The Big Sleep can be summarised in two words: confusing and tangential. I don’t know if it was the lack of sleep (although later reading about this film I doubt it) but I had to keep the Wikipedia synopsis of the film open to make sure that I knew what was actually going on. I know it makes me sound a little bit simple but when you have a conspiracy with so many names it can be hard to keep track. I go for tangential as my other word since some of the sequences involved feel like there are some logical leaps that would have been better explained in the book.

I am by no means detracting from the performances in this. Humphrey Bogart, as always, delivers on his role of the manly male interest (who can not get away with playing the role of 10 years his junior). However, the real show-stealer is Martha Vickers as Lauren Bacall’s sister. Whenever she appears on the screen she has your complete and undivided attention. Reading how her role was cut down to allow Bacall to shine a bit more… and then she basically had no career afterwards… makes me angry.

List Item: Try half of the combined 1001 food booksFood item: Quiche Lorraine

So, between our films we took a lunch break and, in honour of my new list, we got a Quiche Lorraine from over the road and had a leisurely lunch with some salad. Sometimes, all you need is a bit of quiche.

gaslight_ingrid_bergman2Title: Gaslight
Director: George Cukor
Year: 1944
Country: USA

The other movie in our double bill was Gaslight, the film where Ingrid Bergman won the first of her three Academy Awards. Watching this, I can see where the win came from (she beat Barbara Stanwyck for her role in Double Indemnity, some people see this as a snub but I am inclined to agree with the Academy on this one). Her role of a woman being psychologically tortured and broken down by her husband to the point that she feels that she be committed to an asylum is truly affecting (something which has come to be known as ‘gaslighting’).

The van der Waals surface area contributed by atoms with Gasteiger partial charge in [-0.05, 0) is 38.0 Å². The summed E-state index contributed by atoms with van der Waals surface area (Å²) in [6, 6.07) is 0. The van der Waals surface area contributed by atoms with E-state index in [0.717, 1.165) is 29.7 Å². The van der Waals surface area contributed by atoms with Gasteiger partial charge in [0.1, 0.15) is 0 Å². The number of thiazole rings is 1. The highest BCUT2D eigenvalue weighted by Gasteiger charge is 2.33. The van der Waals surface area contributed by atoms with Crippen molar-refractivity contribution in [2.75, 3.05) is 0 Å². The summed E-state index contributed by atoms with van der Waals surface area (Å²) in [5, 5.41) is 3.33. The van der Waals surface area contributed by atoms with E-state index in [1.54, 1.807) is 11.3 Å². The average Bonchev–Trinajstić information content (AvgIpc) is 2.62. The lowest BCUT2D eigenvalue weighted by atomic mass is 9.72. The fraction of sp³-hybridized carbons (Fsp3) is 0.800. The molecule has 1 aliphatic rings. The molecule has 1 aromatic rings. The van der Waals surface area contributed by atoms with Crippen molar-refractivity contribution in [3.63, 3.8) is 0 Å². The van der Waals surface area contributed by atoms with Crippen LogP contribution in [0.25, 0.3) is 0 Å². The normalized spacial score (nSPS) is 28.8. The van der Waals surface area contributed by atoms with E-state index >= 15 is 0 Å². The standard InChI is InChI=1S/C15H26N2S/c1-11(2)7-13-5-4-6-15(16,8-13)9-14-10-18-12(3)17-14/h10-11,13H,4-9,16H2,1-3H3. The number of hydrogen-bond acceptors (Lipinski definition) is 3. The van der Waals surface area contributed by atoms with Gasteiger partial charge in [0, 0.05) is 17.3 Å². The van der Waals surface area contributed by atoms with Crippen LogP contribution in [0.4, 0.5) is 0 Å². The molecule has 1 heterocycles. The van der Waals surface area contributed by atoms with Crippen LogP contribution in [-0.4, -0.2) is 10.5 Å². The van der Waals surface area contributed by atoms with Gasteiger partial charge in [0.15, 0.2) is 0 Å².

In a previous post I talked about how the Hayes Code can be annoying because you know that anti-heroes in films like Gun Crazy are going to die or get caught. The opposite is true here, thanks to the code I knew the bastard husband (very well played by Charles Boyer to the point I did not recognise him from Madame De…) was going to get his comeuppance, so I felt free to keep rooting for that to happen. When it does, that is when you see Ingrid Bergman in her Oscar reel with her turning the psychological torture tables. A completely gripping 4 minutes.

Also of note in this film is that it marked the cinematic debut of Angela Lansbury playing a rather uncouth housemaid. Weird to think that 50 years later she would be the voice of Mrs Potts in Beauty and the Beast.

IMG_1255[1]Food item: Hot and Cold Smoked Salmon

I could have made this a separate post, but this provided me with the second half of this food item (the first being covered in a previous post).

Progress: 443/933